From Dec. 7, 1941, to Aug. 14, 1945, America was involved in World War II. One of the things that allowed this country to win it was the wartime production of equipment and supplies produced or manufactured to help fight it. Millions of men were called to fight the war and the country faced a shortage of men in the factories.
Women began filling the labor shortages and the country developed a slogan, which caught on, calling them “Rosie the Riveter.” These women built airplanes, ships, trucks, tanks and manufactured numerous supplies that supported the war. This is a story of one of the “Rosie the Riveters” from Effingham County.
During the war, Miss Vivian Rahn (who later became my aunt Mrs. Vivian R. Zoller) went to work at the Savannah Machine and Foundry Company in Savannah.
The Savannah Machine and Foundry Company, which was located on North Lathrop Avenue in Savannah, began in 1914 as a marine repair business by the name of Forest City Machine and Foundry Company. In 1924, it emerged as the Savannah Machine and Foundry Company.
As a result of a Navy contract, the Savannah Machine and Foundry’s president, Walter L. Mingledorff, was able to petition the federal government for funding to construct a permanent graving dock (dry dock) at the shipyard. The $2 million graving dock opened in October 1933, and it was the only commercial graving dock on the Atlantic coast south of Baltimore.
In 1941, this company was contracted by the U.S. Navy to build three minesweepers. These were wooden ships that could detect mines in the ocean. Because they were constructed of wood, they were safer than metal ships, because most sea mines of that period were designed to explode when they came in contact with metal. The Savannah Machine and Foundry Company built 25 wooden minesweepers and four metal submarine rescue vessels from 1941-1947.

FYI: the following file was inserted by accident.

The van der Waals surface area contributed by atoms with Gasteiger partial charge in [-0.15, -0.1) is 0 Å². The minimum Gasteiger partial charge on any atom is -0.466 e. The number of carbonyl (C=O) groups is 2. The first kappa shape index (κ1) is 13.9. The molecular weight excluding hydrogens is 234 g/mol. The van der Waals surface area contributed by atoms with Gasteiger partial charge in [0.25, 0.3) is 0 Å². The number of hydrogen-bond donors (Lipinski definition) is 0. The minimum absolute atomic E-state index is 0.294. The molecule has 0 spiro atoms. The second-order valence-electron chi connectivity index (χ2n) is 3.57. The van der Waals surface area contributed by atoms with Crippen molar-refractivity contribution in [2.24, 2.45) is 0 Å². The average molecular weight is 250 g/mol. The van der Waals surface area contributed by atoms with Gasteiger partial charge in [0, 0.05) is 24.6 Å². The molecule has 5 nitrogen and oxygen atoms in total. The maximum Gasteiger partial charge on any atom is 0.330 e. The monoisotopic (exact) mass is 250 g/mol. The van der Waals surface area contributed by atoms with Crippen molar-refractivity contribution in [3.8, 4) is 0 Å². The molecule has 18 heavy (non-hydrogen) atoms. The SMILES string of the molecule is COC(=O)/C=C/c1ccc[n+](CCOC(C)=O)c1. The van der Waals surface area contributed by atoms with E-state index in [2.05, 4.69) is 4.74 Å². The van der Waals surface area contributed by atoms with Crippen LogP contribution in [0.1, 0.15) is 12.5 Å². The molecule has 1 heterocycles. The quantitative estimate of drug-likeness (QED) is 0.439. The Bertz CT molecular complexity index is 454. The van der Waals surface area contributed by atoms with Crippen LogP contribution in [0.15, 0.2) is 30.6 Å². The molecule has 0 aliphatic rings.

The 20th minesweeper built at this shipyard was named the USS Quail. The keel for this vessel was laid on April 22, 1944, and it was constructed and launched on Aug. 20, 1944. When each vessel was launched a “sponsor” was picked. The sponsor was the person that was chosen to christen the ship with a bottle of champagne (actually launching the ship down the way into the river).
The shipyard’s joiner department had the lowest absenteeism during that quarter and they were picked as the group that would “sponsor” the new ship.
Miss Vivian Rahn, who was from Effingham County and also worked in that department, was picked to christen the completed USS Quail, the 20th minesweeper built at this shipyard.
On Aug. 20, 1944, a launching ceremony began at 10:30 a.m. The master of ceremonies was J. Clarke Pool, personnel superintendent of the company,
who introduced Kirk Sutlive, speaker for the occasion. Sutlive was public relations manager of the Union Bag and Paper Corporation. He commended workers and officials of the Savannah Machine and Foundry Company on the unglamorous work they were doing and how important it was to the defense of their country.
After his speech, Miss Vivian Rahn came forward and christened the ship with a bottle of champagne and the ship was cut loose from its building site and sent down the way into the Savannah River. Now a Navy ship, it would become U. S. Navy ship number AM 377. After the USS Quail was launched, it took until March 5, 1945, before the ship was fitted with guns, equipment and a Navy crew.
I am sure that my aunt Vivian Rahn (later Vivian R. Zoller) did not realize how important her efforts were to this country during the war.
On Dec. 2, 1948, Vivian Rahn married Virgil H. Zoller. Their children are Berta (Zoller) Newman, Elizabeth (Zoller) Hursey, Herbert R. Zoller and Irving Zoller. Aunt Vivian died on Sept. 27, 1976. She was truly one of America’s “Rosie the Riveters” who helped win World War II by producing the war equipment needed to fight the war.
This article was written by Norman V. Turner of Historic Effingham Society. If you have comments, questions or photos to share call Susan Exley who compiles the column at 754-6681 or email: email@example.com.